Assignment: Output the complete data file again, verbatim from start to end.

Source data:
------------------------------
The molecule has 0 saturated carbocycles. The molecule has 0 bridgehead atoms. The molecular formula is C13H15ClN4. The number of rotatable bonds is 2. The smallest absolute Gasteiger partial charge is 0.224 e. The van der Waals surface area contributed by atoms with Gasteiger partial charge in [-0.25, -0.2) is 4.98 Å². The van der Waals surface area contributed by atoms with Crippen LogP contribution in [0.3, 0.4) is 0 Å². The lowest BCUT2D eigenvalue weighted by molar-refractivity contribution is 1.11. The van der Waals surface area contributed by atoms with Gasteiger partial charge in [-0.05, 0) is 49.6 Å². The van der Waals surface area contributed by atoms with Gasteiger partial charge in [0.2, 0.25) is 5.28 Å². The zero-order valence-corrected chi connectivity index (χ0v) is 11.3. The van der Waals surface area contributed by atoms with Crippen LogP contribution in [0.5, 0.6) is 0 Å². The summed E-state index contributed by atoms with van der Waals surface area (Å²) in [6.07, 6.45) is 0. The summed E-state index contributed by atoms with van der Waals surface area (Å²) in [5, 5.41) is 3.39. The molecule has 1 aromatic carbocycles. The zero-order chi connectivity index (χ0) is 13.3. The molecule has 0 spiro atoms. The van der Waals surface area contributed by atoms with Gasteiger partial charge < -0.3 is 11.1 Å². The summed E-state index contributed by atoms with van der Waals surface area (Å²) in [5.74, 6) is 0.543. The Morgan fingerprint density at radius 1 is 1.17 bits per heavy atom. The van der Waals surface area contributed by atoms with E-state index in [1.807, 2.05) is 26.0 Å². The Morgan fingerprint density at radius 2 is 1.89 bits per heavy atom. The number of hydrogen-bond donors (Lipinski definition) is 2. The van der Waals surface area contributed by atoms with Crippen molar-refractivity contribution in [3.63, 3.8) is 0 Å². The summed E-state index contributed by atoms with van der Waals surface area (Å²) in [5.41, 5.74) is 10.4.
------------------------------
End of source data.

The molecule has 0 saturated carbocycles. The molecule has 0 bridgehead atoms. The molecular formula is C13H15ClN4. The number of rotatable bonds is 2. The smallest absolute Gasteiger partial charge is 0.224 e. The van der Waals surface area contributed by atoms with Gasteiger partial charge in [-0.25, -0.2) is 4.98 Å². The van der Waals surface area contributed by atoms with Crippen LogP contribution in [0.3, 0.4) is 0 Å². The lowest BCUT2D eigenvalue weighted by molar-refractivity contribution is 1.11. The van der Waals surface area contributed by atoms with Gasteiger partial charge in [-0.05, 0) is 49.6 Å². The van der Waals surface area contributed by atoms with Gasteiger partial charge in [0.2, 0.25) is 5.28 Å². The zero-order valence-corrected chi connectivity index (χ0v) is 11.3. The van der Waals surface area contributed by atoms with Crippen LogP contribution in [0.5, 0.6) is 0 Å². The summed E-state index contributed by atoms with van der Waals surface area (Å²) in [6.07, 6.45) is 0. The summed E-state index contributed by atoms with van der Waals surface area (Å²) in [5, 5.41) is 3.39. The molecule has 1 aromatic carbocycles. The zero-order chi connectivity index (χ0) is 13.3. The molecule has 0 spiro atoms. The van der Waals surface area contributed by atoms with Gasteiger partial charge < -0.3 is 11.1 Å². The summed E-state index contributed by atoms with van der Waals surface area (Å²) in [5.74, 6) is 0.543. The Morgan fingerprint density at radius 1 is 1.17 bits per heavy atom. The van der Waals surface area contributed by atoms with E-state index in [1.807, 2.05) is 26.0 Å². The Morgan fingerprint density at radius 2 is 1.89 bits per heavy atom. The number of hydrogen-bond donors (Lipinski definition) is 2. The van der Waals surface area contributed by atoms with Crippen molar-refractivity contribution in [3.63, 3.8) is 0 Å². The summed E-state index contributed by atoms with van der Waals surface area (Å²) in [5.41, 5.74) is 10.4.